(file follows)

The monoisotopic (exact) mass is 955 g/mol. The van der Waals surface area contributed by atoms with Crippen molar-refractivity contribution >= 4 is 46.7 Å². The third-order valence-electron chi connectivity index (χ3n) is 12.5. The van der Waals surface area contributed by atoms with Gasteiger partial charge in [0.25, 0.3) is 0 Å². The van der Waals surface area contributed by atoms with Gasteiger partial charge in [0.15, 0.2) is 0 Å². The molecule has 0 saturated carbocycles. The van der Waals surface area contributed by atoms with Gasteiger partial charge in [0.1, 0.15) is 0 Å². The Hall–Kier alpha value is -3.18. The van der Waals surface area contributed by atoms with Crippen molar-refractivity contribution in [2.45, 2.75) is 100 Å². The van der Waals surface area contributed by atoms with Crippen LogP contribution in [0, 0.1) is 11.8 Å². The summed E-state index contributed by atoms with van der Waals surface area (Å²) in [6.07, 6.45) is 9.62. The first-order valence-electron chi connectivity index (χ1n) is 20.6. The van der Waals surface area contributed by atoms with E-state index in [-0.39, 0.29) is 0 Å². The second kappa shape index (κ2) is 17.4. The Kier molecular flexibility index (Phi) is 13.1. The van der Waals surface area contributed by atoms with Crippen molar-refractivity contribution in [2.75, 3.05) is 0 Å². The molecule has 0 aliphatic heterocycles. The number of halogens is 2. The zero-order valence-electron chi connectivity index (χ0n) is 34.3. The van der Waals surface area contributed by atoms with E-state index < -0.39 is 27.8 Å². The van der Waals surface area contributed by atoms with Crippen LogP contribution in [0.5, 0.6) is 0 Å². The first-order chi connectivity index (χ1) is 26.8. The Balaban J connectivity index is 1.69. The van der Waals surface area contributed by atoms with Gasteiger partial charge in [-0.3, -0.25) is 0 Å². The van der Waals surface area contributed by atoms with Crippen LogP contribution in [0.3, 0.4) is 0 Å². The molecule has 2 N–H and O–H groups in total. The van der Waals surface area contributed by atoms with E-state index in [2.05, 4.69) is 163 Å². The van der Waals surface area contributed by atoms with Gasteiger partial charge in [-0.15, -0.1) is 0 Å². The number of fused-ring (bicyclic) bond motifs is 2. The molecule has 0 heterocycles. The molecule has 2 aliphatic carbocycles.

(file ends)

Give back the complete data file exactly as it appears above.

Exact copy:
The monoisotopic (exact) mass is 955 g/mol. The van der Waals surface area contributed by atoms with Crippen molar-refractivity contribution >= 4 is 46.7 Å². The third-order valence-electron chi connectivity index (χ3n) is 12.5. The van der Waals surface area contributed by atoms with Gasteiger partial charge in [0.25, 0.3) is 0 Å². The van der Waals surface area contributed by atoms with Gasteiger partial charge in [0.15, 0.2) is 0 Å². The molecule has 0 saturated carbocycles. The van der Waals surface area contributed by atoms with Gasteiger partial charge in [0.1, 0.15) is 0 Å². The Hall–Kier alpha value is -3.18. The van der Waals surface area contributed by atoms with Crippen molar-refractivity contribution in [2.45, 2.75) is 100 Å². The van der Waals surface area contributed by atoms with Crippen LogP contribution in [0, 0.1) is 11.8 Å². The summed E-state index contributed by atoms with van der Waals surface area (Å²) in [6.07, 6.45) is 9.62. The first-order valence-electron chi connectivity index (χ1n) is 20.6. The van der Waals surface area contributed by atoms with E-state index in [-0.39, 0.29) is 0 Å². The second kappa shape index (κ2) is 17.4. The Kier molecular flexibility index (Phi) is 13.1. The van der Waals surface area contributed by atoms with Crippen molar-refractivity contribution in [2.75, 3.05) is 0 Å². The molecule has 0 aliphatic heterocycles. The number of halogens is 2. The zero-order valence-electron chi connectivity index (χ0n) is 34.3. The van der Waals surface area contributed by atoms with E-state index < -0.39 is 27.8 Å². The van der Waals surface area contributed by atoms with Crippen LogP contribution in [0.5, 0.6) is 0 Å². The first-order chi connectivity index (χ1) is 26.8. The Balaban J connectivity index is 1.69. The van der Waals surface area contributed by atoms with Gasteiger partial charge in [-0.3, -0.25) is 0 Å². The van der Waals surface area contributed by atoms with Crippen LogP contribution in [0.3, 0.4) is 0 Å². The molecule has 2 N–H and O–H groups in total. The van der Waals surface area contributed by atoms with E-state index in [2.05, 4.69) is 163 Å². The van der Waals surface area contributed by atoms with Gasteiger partial charge in [-0.15, -0.1) is 0 Å². The number of fused-ring (bicyclic) bond motifs is 2. The molecule has 0 heterocycles. The molecule has 2 aliphatic carbocycles.